Today is the anniversary of the death of Kathleen Raine, poet and Blake scholar, who won a number of prizes for her works (including a CBE in 2000) and continued to write a significant number of books until just before her death, a revised version of her Collected Poems appearing in 2000.
Raine (1908-2003) was raised in Northumberland, an experience related in the first volume of her Autobiographies, Farewell Happy Fields, and Ilford, Essex, before going onto study at Girton College, Cambridge. Her experience there was not entirely happy and, with a series of failed marriages and unrequited love affairs, she returned to the paganism of her childhood, for which the models were W. B. Yeats, Edwin Muir and William Blake. In 1980 she founded the journal Temenos, followed later by the Temenos Academy in 1990, focusing on the role of spirituality. At the time of her death, she was living in London.
The influence of Blake is most obvious in Raine’s critical work, notably the two-volume study, Blake and Tradition (1968), but also shorter studies and essays including Golgonooza, City of Imagination (1991), but Blake was also important to Raine’s creative work. For example in the second volume of her autobiography, The Land Unknown (1975) she described how Bertha Yeats confirmed her view of Blake as “a supreme teacher within an age-old tradition as that to which Yeats had also come” (Autobiographies 257-8).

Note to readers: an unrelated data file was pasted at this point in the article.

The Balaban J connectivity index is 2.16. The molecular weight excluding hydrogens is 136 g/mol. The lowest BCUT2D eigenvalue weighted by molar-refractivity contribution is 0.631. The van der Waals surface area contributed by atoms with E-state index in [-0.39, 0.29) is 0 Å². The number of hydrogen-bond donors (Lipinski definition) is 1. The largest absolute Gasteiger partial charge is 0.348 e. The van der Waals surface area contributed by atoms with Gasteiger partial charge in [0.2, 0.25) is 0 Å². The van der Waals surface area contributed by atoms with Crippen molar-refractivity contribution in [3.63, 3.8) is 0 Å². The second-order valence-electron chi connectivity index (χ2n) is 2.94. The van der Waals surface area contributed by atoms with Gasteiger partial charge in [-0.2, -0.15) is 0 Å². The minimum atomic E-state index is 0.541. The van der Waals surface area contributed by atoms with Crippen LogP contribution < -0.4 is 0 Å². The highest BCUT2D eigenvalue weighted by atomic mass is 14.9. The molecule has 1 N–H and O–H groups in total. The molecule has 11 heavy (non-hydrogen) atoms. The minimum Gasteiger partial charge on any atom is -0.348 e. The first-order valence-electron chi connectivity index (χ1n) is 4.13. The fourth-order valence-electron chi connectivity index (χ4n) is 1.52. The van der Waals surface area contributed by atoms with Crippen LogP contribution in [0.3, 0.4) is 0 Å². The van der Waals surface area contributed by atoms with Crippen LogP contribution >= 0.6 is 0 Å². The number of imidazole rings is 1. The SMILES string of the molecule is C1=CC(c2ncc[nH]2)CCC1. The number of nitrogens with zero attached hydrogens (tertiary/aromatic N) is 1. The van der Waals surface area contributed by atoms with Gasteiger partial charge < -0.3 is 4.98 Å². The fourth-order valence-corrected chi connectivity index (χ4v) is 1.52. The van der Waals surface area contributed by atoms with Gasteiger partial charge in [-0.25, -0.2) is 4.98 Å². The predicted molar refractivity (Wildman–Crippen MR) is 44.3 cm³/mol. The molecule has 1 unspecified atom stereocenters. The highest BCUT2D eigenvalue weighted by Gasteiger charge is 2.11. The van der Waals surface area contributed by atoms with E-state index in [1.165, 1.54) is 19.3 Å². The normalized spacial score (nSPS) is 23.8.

This view of Blake as an esoteric, even occult, teacher was very much in evidence in Blake and Tradition, which traced a hidden tradition from the mythical work of Hermes Trismegistus through the works of Plato and the Enneads of Plotinus to the English Neoplatonist Thomas Taylor and hence to Blake. She was also one of the first critics to credit Blake’s development of Songs of Innocence to the influence of Mary Wollstonecraft and, in poems such as ‘Book of Hours’ or the journal Temenos, demonstrated repeatedly her particular debt to Yeats and Blake.